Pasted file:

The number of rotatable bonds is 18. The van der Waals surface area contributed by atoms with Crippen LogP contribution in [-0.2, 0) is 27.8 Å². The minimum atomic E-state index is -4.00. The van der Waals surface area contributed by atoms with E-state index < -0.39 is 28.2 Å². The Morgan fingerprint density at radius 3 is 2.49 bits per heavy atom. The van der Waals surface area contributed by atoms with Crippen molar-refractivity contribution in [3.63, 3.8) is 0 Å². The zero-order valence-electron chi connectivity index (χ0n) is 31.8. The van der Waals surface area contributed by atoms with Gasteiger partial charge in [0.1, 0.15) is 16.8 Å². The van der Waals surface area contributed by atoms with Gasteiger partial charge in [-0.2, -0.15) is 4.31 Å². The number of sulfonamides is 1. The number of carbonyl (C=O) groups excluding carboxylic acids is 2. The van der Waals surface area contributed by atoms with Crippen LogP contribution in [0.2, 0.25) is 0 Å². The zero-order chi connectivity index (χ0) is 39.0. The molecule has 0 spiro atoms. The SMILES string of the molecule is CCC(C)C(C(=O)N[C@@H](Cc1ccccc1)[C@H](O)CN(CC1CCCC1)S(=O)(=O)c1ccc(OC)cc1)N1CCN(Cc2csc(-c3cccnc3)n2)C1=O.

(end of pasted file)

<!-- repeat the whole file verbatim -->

The number of rotatable bonds is 18. The van der Waals surface area contributed by atoms with Crippen LogP contribution in [-0.2, 0) is 27.8 Å². The minimum atomic E-state index is -4.00. The van der Waals surface area contributed by atoms with E-state index < -0.39 is 28.2 Å². The Morgan fingerprint density at radius 3 is 2.49 bits per heavy atom. The van der Waals surface area contributed by atoms with Crippen molar-refractivity contribution in [3.63, 3.8) is 0 Å². The zero-order valence-electron chi connectivity index (χ0n) is 31.8. The van der Waals surface area contributed by atoms with Gasteiger partial charge in [0.1, 0.15) is 16.8 Å². The van der Waals surface area contributed by atoms with Gasteiger partial charge in [-0.2, -0.15) is 4.31 Å². The number of sulfonamides is 1. The number of carbonyl (C=O) groups excluding carboxylic acids is 2. The van der Waals surface area contributed by atoms with Crippen LogP contribution in [0.2, 0.25) is 0 Å². The zero-order chi connectivity index (χ0) is 39.0. The molecule has 0 spiro atoms. The SMILES string of the molecule is CCC(C)C(C(=O)N[C@@H](Cc1ccccc1)[C@H](O)CN(CC1CCCC1)S(=O)(=O)c1ccc(OC)cc1)N1CCN(Cc2csc(-c3cccnc3)n2)C1=O.